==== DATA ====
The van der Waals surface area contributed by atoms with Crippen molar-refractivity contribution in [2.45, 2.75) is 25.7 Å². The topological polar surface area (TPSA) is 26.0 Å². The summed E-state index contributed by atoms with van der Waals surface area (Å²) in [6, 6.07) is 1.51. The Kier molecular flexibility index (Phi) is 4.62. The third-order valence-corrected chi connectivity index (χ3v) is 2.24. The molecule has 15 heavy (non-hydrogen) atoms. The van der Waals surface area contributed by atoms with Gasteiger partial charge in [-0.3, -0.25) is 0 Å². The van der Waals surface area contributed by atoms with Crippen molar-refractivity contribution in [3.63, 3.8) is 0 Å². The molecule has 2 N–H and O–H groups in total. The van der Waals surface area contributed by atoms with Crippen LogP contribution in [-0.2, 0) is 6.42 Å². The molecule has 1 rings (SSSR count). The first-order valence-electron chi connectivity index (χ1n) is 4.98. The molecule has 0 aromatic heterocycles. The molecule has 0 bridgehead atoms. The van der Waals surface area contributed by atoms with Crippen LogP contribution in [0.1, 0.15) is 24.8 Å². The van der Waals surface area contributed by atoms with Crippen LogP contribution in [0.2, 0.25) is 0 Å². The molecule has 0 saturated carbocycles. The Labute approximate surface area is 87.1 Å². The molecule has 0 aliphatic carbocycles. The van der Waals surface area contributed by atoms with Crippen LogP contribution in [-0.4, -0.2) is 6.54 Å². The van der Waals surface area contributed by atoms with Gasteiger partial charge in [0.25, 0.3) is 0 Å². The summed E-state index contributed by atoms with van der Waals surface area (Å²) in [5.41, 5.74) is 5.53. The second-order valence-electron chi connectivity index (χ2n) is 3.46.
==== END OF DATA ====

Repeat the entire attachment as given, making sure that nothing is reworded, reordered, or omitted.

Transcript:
The van der Waals surface area contributed by atoms with Crippen molar-refractivity contribution in [2.45, 2.75) is 25.7 Å². The topological polar surface area (TPSA) is 26.0 Å². The summed E-state index contributed by atoms with van der Waals surface area (Å²) in [6, 6.07) is 1.51. The Kier molecular flexibility index (Phi) is 4.62. The third-order valence-corrected chi connectivity index (χ3v) is 2.24. The molecule has 15 heavy (non-hydrogen) atoms. The van der Waals surface area contributed by atoms with Gasteiger partial charge in [-0.3, -0.25) is 0 Å². The van der Waals surface area contributed by atoms with Crippen molar-refractivity contribution in [3.63, 3.8) is 0 Å². The molecule has 2 N–H and O–H groups in total. The van der Waals surface area contributed by atoms with Crippen LogP contribution in [-0.2, 0) is 6.42 Å². The molecule has 1 rings (SSSR count). The first-order valence-electron chi connectivity index (χ1n) is 4.98. The molecule has 0 aromatic heterocycles. The molecule has 0 bridgehead atoms. The van der Waals surface area contributed by atoms with Crippen LogP contribution in [0.1, 0.15) is 24.8 Å². The van der Waals surface area contributed by atoms with Crippen LogP contribution in [0.2, 0.25) is 0 Å². The molecule has 0 saturated carbocycles. The Labute approximate surface area is 87.1 Å². The molecule has 0 aliphatic carbocycles. The van der Waals surface area contributed by atoms with Crippen LogP contribution in [-0.4, -0.2) is 6.54 Å². The van der Waals surface area contributed by atoms with Gasteiger partial charge in [0.25, 0.3) is 0 Å². The summed E-state index contributed by atoms with van der Waals surface area (Å²) in [5.41, 5.74) is 5.53. The second-order valence-electron chi connectivity index (χ2n) is 3.46.